With the help of a panel of experts, we classified all sudden unexpected deaths as “SIDS (all categories)”, “unclassified sudden infant death (USID)”, or “explained death”. Awake, sudden unexpected deaths that remained unexplained after the investigation were listed separately. A paediatric pathologist thoroughly reviewed all cases of explained deaths. For the diagnosis to be termed an “explained death”, it required the findings at autopsy to be serious enough to have caused the death; it was insufficient to have findings associated with death but with no causal relationship.15 16

Our study was approved by our institutional review board. Permission from the Commission d’Accès è l’Information du Québec was also obtained for access to the data from the provincial statistics office. Permission to review all cases of sudden infant death at the provincial coroner’s office was obtained from the chief coroner of the province.

Data analysis

We used the median and interquartile range to describe the data. To compare data from the different groups, we employed the Mann Whitney rank sum test. To compare proportions between the different groups, we used χ2 analysis or the Fisher exact test with Yates correction for sample size, as indicated. Relative risk (RR) ratios were also computed, as indicated.


We identified a total of 534 sudden unexpected deaths of a non-accidental nature in infants from birth to 1 year during the 10-year period of interest. Eight cases identified in the national database as SIDS or unexplained sudden death were not present in the coroner’s database; hence, no information is available as to the circumstances of these deaths. For six of these eight cases, there was no autopsy. Most instances had occurred in the earlier period of our study (1991–1994) and concerned infants living in the northern parts of the province (infants of Aboriginal or Inuit ethnicity).

Information was available for the remaining 526 sudden and unexpected deaths as a coroner had conducted an investigation. For all these cases, we knew precisely the circumstances of death and whether or not the infants were in a sitting device or car seat, at home or on a car journey. Of these 526 cases, only six infants had not undergone an autopsy; they also lived in distant, remote areas of the province. None of these six infants died in a car seat or sitting device.

After reviewing the circumstances of death of the remaining 520 infants, we clarified that 12 of these infants had been acutely and seriously sick and were being transported by their parents (n = 10) or by ambulance (n = 2) to hospital when the death occurred. These 12 cases were therefore not included in our general review. We were thus left with a total of 508 cases of infants unexpectedly found dead (0.60/1000 live births), 99 of which were “explained” deaths (19%) and 409 of which were “unexplained” (81%). Details of the ascertainment are given in fig 1.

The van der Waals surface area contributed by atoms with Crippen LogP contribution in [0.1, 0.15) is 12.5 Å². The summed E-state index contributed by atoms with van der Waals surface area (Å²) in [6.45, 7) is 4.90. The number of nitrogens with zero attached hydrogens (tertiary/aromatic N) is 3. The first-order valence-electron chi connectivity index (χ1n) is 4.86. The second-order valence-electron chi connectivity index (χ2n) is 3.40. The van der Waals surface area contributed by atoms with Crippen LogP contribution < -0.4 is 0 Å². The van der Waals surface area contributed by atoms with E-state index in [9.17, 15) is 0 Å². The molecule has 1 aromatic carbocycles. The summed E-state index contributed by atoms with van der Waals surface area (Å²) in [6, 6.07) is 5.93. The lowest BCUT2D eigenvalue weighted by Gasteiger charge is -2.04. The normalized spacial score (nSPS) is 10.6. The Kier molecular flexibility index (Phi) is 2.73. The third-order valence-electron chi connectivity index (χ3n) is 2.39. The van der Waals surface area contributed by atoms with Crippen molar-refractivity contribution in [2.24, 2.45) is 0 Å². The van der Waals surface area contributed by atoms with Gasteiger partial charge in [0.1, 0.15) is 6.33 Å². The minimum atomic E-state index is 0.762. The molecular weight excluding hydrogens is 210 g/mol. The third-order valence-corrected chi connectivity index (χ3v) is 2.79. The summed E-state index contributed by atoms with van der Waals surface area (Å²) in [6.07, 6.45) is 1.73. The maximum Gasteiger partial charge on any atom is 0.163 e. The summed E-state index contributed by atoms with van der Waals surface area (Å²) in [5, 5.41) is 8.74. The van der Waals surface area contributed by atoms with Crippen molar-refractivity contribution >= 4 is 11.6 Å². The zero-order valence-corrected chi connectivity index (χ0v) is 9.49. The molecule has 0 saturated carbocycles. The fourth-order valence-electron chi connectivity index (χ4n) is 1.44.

Figure 1 Ascertainment and classification. Data are expressed as the number of cases in each category. The numbers in parentheses refer to the number of infants found in a sitting position (seat group). Explained deaths included the following causes: cardiovascular (42%), infectious (23%), and metabolic, respiratory, gastro-intestinal and neurological (less than 5% each).

Seat versus bed groups

Seventeen of the 508 deaths (3.3%) occurred in infants while in a sitting position (referred to hereafter as the “seat” group). Note that the group not dying in a sitting position is referred to as the “bed” group (even if some of the infants did not actually die in a bed, they were all lying down at the time of death). In the seat group, 10 deaths occurred while the infants were seated in a car seat, and eight of these happened during a car journey. The other seven infants were in various sitting arrangements at the time of death. The details of the circumstances of death for all 17 cases (10 unexplained and seven explained deaths) are given in table 1.

Table 1 Case description and circumstances of death

Premature infants

The gestational age at birth was known precisely for 94% of the infants. In all cases of unknown gestational age (31 cases), the notes for past medical history mentioned a normal perinatal period, which may have meant that they were term babies. As well, the birth weight was within the range for a term baby, no infant was transferred to a special care nursery, and there was no mention of a prolonged stay in hospital. We therefore considered these infants as having been born at term. In this group of 31 infants without a precise gestational age, only one died in a car seat during a car journey. He was 6 months of age at the time of death (case 14 in table 1).

The proportion of premature infants was quite similar in both groups (seat, 17.6% vs bed, 14.4%; NS). Seventy four infants were born prematurely, of whom three died in a sitting position. Two of these infant deaths were classified as SIDS: one was born at 33 weeks of gestation (postconceptional age (PCA) of 44 weeks, in a car seat during a 90-min car journey) and the other was born at 36 weeks (PCA of 54 weeks, in an infant seat, at home). The third infant died of a natural cause (born at 36 weeks, PCA of 56 weeks, congenital heart disease) in a car seat during a brief car journey. These three cases are presented (marked with an asterisk) in table 1.

Age at death

Data concerning age at death, including gestational and PCAs, are given in table 2. There was no significant difference between the seat and bed groups in terms of median chronological age or PCA at death, although both variables had lower values for infants dying in a sitting position in the unexplained death group.